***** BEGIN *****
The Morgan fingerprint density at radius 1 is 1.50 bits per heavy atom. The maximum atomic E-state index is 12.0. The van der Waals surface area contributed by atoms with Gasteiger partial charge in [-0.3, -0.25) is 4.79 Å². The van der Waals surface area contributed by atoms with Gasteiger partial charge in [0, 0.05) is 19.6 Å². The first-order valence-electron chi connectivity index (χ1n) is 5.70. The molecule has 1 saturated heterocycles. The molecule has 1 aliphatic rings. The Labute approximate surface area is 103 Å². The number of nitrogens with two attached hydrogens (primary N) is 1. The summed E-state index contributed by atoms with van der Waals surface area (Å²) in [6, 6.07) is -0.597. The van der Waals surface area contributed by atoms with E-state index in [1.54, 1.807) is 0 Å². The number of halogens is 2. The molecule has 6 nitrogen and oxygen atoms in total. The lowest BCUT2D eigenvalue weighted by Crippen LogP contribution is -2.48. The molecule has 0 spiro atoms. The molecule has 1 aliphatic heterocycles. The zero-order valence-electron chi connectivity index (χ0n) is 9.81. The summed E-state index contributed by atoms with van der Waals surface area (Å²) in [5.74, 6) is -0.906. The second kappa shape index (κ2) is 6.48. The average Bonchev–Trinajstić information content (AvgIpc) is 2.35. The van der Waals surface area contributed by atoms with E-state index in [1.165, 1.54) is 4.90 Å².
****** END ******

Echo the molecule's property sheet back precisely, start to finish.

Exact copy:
The Morgan fingerprint density at radius 1 is 1.50 bits per heavy atom. The maximum atomic E-state index is 12.0. The van der Waals surface area contributed by atoms with Gasteiger partial charge in [-0.3, -0.25) is 4.79 Å². The van der Waals surface area contributed by atoms with Gasteiger partial charge in [0, 0.05) is 19.6 Å². The first-order valence-electron chi connectivity index (χ1n) is 5.70. The molecule has 1 saturated heterocycles. The molecule has 1 aliphatic rings. The Labute approximate surface area is 103 Å². The number of nitrogens with two attached hydrogens (primary N) is 1. The summed E-state index contributed by atoms with van der Waals surface area (Å²) in [6, 6.07) is -0.597. The van der Waals surface area contributed by atoms with E-state index in [1.54, 1.807) is 0 Å². The number of halogens is 2. The molecule has 6 nitrogen and oxygen atoms in total. The lowest BCUT2D eigenvalue weighted by Crippen LogP contribution is -2.48. The molecule has 0 spiro atoms. The molecule has 1 aliphatic heterocycles. The zero-order valence-electron chi connectivity index (χ0n) is 9.81. The summed E-state index contributed by atoms with van der Waals surface area (Å²) in [5.74, 6) is -0.906. The second kappa shape index (κ2) is 6.48. The average Bonchev–Trinajstić information content (AvgIpc) is 2.35. The van der Waals surface area contributed by atoms with E-state index in [1.165, 1.54) is 4.90 Å².